CHITREC to participate in project to link patients to community resources

June 6, 2012

CHITREC will partner with the University of Chicago on a new project aimed at providing better information to patients about healthcare resources in their communities.

The U.S. Department of Health and Human Services has awarded $5.9 million to a University of Chicago Medicine-led program called CommunityRx, a system to be managed by the South Side Health and Vitality Studies. The project was among the 26 programs selected nationwide — and the only one in Illinois — to receive part of the $122.6 million in federal Health Care Innovation awards, made possible by the Affordable Care Act.

The goal of the CommunityRx program is to set up a real-time, automated system that will link a patient with up-to-date information about community-based services and resources. CommunityRx will include a continuously updated electronic database of community health resources that will connect to the electronic health records of local safety net providers.

The program is expected to serve approximately 200,000 beneficiaries of the South Side, many of whom are covered by Medicare, Medicaid or the Illinois Comprehensive Health Insurance Plan. In real time, the system will process patient data and print out a “Health.eRx” for the patient, including referrals to community resources relevant to the patient’s condition and health status.

“Our innovation helps people stay healthy and manage disease by connecting them to businesses and support organizations in their community,” said Stacy Tessler Lindau, MD, associate professor of obstetrics and gynecology at the University of Chicago Medicine and lead researcher for this project. “The outcome will be better and more efficient health care delivery and stronger, more vital communities. That’s ultimately the way we’ll cut cost from the system. I see this investment as a validation of the innovative, community-engaged approach that the University of Chicago Medicine and its South Side partners, including our youth, are taking to transform urban health.”

The development of the program will be housed at the University of Chicago’s South Side Health and Vitality Studies, in partnership with CHITREC and the Alliance of Chicago Community Health Services. CHITREC will help drive much of the education and outreach around the program.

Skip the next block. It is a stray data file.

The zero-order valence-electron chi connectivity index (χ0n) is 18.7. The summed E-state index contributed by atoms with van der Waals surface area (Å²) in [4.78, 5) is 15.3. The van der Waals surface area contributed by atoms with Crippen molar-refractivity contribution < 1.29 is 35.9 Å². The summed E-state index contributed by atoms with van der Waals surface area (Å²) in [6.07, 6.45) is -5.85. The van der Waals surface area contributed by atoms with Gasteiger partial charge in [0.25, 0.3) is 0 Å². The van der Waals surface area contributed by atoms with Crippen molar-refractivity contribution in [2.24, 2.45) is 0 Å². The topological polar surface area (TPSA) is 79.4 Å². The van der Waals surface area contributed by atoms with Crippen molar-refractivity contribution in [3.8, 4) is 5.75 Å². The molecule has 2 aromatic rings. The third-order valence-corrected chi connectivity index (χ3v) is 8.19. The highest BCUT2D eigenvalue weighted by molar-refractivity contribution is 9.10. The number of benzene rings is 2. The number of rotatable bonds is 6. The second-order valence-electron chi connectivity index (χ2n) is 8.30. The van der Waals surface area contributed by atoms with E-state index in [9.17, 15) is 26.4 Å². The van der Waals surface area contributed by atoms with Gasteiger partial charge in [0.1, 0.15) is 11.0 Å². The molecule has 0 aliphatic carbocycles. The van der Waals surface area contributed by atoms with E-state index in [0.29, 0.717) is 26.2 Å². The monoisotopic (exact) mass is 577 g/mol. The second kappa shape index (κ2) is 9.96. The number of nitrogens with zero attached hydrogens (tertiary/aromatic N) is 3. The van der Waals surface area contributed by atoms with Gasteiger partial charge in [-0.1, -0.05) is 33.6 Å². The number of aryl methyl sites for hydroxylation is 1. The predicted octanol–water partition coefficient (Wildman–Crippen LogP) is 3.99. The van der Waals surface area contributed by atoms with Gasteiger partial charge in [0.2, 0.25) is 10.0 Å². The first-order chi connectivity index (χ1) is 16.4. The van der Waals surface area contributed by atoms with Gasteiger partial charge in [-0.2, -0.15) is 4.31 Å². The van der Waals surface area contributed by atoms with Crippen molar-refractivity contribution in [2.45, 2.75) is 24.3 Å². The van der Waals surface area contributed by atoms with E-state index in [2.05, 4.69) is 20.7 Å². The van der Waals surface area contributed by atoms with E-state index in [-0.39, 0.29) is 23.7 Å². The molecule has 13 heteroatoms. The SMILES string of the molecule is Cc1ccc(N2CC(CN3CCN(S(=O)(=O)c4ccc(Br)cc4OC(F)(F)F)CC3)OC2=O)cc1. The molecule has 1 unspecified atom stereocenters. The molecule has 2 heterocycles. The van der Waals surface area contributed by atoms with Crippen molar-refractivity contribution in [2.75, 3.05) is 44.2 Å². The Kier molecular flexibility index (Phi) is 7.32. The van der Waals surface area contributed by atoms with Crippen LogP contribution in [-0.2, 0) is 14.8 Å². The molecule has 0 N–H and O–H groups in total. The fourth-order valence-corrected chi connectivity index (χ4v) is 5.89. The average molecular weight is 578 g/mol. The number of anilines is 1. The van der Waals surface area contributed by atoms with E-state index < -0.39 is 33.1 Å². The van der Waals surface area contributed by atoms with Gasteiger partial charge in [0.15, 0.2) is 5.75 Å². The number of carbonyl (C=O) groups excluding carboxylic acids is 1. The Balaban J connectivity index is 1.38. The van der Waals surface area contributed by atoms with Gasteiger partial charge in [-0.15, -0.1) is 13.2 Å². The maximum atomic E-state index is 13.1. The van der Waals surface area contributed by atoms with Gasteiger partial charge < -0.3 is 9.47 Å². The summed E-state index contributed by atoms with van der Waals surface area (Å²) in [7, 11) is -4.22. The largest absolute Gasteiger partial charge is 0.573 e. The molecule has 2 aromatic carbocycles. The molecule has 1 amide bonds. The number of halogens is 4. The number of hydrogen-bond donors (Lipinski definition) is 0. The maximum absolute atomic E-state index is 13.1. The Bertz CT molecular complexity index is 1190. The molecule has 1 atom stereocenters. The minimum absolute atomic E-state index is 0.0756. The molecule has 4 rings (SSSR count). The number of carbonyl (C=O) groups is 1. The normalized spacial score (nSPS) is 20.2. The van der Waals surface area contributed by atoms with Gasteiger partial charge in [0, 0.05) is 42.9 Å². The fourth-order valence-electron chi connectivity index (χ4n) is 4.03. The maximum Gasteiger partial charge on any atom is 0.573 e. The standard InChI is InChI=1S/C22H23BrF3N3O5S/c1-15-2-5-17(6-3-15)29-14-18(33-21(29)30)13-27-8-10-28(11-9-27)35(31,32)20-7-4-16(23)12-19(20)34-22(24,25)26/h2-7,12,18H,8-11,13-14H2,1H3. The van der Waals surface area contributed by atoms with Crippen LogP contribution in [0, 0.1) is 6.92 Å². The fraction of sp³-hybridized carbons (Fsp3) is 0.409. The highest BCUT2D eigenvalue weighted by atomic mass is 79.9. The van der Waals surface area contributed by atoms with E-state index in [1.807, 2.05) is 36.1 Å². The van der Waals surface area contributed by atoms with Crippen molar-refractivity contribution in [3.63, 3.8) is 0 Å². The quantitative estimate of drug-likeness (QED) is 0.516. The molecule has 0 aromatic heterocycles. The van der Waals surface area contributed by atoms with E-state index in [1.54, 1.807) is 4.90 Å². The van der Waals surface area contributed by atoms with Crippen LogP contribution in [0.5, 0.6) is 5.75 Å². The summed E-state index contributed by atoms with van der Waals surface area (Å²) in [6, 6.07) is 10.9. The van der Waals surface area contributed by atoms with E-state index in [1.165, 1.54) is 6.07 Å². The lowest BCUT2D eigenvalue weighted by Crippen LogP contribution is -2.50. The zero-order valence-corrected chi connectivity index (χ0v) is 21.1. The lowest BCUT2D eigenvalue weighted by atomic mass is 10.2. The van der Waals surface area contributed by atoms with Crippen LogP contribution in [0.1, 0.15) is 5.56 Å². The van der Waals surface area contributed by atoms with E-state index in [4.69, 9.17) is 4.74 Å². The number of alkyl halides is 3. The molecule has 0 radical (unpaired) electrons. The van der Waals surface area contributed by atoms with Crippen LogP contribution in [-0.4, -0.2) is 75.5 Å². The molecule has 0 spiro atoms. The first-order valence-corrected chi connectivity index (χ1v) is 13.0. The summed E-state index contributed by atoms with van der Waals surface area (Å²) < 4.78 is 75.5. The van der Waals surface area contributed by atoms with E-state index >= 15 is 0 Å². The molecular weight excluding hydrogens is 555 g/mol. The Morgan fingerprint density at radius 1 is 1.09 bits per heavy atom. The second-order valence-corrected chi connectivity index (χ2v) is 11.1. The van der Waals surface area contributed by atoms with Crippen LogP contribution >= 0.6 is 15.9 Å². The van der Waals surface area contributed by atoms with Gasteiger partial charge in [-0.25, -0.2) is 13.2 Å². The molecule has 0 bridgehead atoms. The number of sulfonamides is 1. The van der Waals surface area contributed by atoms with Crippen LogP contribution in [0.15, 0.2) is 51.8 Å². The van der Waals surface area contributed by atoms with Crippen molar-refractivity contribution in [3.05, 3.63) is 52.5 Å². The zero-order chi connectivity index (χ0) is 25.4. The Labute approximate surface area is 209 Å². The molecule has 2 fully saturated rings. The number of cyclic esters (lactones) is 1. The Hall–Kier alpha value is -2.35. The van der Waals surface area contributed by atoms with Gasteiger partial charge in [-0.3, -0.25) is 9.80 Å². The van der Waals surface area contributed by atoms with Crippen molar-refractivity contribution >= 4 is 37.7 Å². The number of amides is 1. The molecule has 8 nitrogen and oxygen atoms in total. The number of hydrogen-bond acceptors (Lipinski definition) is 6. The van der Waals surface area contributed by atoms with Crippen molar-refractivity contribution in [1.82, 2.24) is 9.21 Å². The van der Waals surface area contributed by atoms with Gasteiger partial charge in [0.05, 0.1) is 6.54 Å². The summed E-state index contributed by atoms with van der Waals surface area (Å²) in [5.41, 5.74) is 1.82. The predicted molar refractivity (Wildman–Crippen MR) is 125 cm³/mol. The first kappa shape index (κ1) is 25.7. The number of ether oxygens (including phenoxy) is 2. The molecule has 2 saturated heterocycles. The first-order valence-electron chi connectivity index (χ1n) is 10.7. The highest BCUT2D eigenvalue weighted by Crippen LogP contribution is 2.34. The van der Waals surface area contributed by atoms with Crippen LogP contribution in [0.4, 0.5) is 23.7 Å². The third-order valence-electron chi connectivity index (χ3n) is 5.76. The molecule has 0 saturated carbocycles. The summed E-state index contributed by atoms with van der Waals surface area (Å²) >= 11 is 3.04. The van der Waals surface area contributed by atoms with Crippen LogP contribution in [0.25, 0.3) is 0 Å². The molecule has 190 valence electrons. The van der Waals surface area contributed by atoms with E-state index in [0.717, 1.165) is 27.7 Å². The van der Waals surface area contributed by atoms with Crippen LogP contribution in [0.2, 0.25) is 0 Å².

“This project recognizes the importance of community in driving improved health outcomes, a lesson I learned from one of the patients in my own clinical practice” said Abel Kho MD, MS, assistant professor of medicine at the Northwestern Feinberg School of Medicine and the co-executive director at CHITREC. “As an organization supporting effective use of electronic health records throughout the Chicago community, we are excited to partner with Stacy and her team to help connect patients and providers with the most relevant community resources.”

The 26 projects were selected for their innovative solutions to deliver high quality medical care efficiently and enhance the health care workforce. Program designers say CommunityRx could drive immediate positive outcomes. For instance, a physician at Komed Holman Health Center, one of the first sites for the system rollout, would use data on nearby resources to help a diabetes patient follow through with a laundry list of health recommendations. The patient would leave with an auto-generated list of health care providers such as a podiatrist, a business such as a drugstore that stocks diabetic needs, and the closest sources for healthy food such as a farmer’s market or grocery store.

As part of the CommunityRx program, aggregated data on patient diagnoses and referrals will be used to generate reports for community-based service providers to use. The CommunityRx will build on infrastructure supported by funding from the National Institute on Aging. Anticipated outcomes include better population health, better use of appropriate services, increased compliance with care, and fewer avoidable visits to the emergency room with estimated savings of approximately $6.4 million.

“We can’t wait to support innovative projects that will save money and make our health care system stronger,” Health and Human Services Secretary Kathleen Sebelius said in a statement today announcing the winners. “It’s yet another way we are supporting local communities now in their efforts to provide better care and lower cost.”

The CommunityRx system will train and create new jobs for an estimated 90 individuals from the South Side. This includes high school youth who will collect data on community health resources as part of the South Side Health and Vitality Studies’ MAPSCorps program. It will also include the creation of a new type of health worker, Community Health Information Experts (CHIEfs), who will assist patients in using the Health.eRx and engage community-based service providers in meaningful use of the CommunityRx reports.

Read the full press release here.